[PATCH RFC 0/7] Adding core support for wire-MSI bridges

Marc Zyngier marc.zyngier at arm.com
Thu Oct 15 09:01:02 PDT 2015

Hi Arnd,

On 15/10/15 16:46, Arnd Bergmann wrote:
> On Thursday 15 October 2015 16:39:21 Marc Zyngier wrote:
>> There seems to be a new class of interrupt controller out there whose
>> sole purpose (apart from making everybody's life a nightmare) is to
>> turn wired interrupts into MSIs.
>> Instead of considering that the MSIs allocated to a device are for the
>> direct use of that device, we can turn this set of MSIs into a irq
>> domain, and use that domain to build a standard irqchip on top of
>> that.
>> This requires some (slightly ugly) surgery in both the generic MSI and
>> platform MSI layers, but the amount of code is actually relatively
>> small (about +150 LoC so far).
>> On top of that, we add a dummy driver for a such a bridge, hoping that
>> this will give enough information to driver authors so that they can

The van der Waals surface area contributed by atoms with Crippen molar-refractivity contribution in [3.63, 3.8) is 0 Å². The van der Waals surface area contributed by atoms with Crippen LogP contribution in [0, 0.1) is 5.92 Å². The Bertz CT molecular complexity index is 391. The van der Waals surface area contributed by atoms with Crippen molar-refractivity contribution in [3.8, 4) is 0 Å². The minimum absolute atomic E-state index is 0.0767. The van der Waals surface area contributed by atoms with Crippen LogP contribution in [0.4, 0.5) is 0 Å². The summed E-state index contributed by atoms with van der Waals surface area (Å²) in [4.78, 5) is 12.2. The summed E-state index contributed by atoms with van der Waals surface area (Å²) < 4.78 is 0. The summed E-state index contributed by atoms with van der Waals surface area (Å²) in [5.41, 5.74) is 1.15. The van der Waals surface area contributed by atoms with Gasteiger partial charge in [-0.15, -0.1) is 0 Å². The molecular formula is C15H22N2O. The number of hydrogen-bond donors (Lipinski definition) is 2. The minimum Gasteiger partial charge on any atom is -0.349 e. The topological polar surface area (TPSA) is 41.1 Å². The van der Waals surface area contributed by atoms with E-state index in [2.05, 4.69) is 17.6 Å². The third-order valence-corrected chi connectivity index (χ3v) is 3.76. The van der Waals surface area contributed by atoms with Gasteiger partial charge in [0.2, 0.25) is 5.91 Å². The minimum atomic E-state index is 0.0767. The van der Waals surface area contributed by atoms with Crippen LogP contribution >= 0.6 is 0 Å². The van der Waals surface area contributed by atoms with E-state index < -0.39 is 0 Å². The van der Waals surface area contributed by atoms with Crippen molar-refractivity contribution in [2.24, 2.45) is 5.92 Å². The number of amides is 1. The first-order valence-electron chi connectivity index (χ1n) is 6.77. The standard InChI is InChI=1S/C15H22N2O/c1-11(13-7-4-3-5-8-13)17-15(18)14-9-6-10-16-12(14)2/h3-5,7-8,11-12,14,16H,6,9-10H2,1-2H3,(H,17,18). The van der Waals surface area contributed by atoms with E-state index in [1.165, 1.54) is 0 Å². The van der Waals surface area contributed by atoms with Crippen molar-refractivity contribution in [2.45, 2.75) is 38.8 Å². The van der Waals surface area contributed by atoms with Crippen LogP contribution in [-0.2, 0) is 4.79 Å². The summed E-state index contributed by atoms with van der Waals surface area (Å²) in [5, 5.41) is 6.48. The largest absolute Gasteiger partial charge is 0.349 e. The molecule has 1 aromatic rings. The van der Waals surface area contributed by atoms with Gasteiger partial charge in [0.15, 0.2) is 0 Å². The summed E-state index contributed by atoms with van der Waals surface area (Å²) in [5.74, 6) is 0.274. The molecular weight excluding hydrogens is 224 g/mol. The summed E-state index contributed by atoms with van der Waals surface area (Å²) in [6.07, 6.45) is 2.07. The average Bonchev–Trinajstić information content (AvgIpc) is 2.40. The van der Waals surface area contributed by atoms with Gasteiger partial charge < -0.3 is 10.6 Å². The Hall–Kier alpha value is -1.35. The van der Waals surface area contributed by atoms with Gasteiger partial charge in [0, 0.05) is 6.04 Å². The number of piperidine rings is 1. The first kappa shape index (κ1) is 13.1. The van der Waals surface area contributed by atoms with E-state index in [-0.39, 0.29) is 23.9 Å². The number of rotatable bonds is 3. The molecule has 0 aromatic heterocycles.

>> use this new feature. An even more stupid client driver is provided to
>> show the interrupt stack allocation:
> I'm pretty sure you've thought of this before and it doesn't work, but
> can you explain why we can't just treat this as an edge-triggered
> nested irqchip? As long as the weird hardware can be preconfigured
> by the bootloader, the device that is attached to it shouldn't
> care how the interrupt ends up at the CPU.

"Preconfigured" is the key word. While you can do something like that if
your hardware treats MSIs just as if they were wired interrupts
(something like GICv2m), it becomes far more hairy if the target of MSIs
is something like a GICv3 ITS (which is the case for HiSilicon mbigen).

The main reason is that the ITS relies on "translation tables" kept in
memory, which the OS has to configure, and handing over pre-configured
tables is not something I'm looking forward to doing. From a CPU point
of view, this is akin entering the kernel with the MMU already on and no

The approach taken here is to make the MSI-ness explicit at the irqchip
level, and keep the interrupting device oblivious of that feature. Also,
this relies on the fact that we can have one MSI per wire, meaning that
we don't have to multiplex anything (no nested irqchip), and that we can
rely on hierarchical domains, which simplifies the code (at least for
the irqchip).


Jazz is not dead. It just smells funny...

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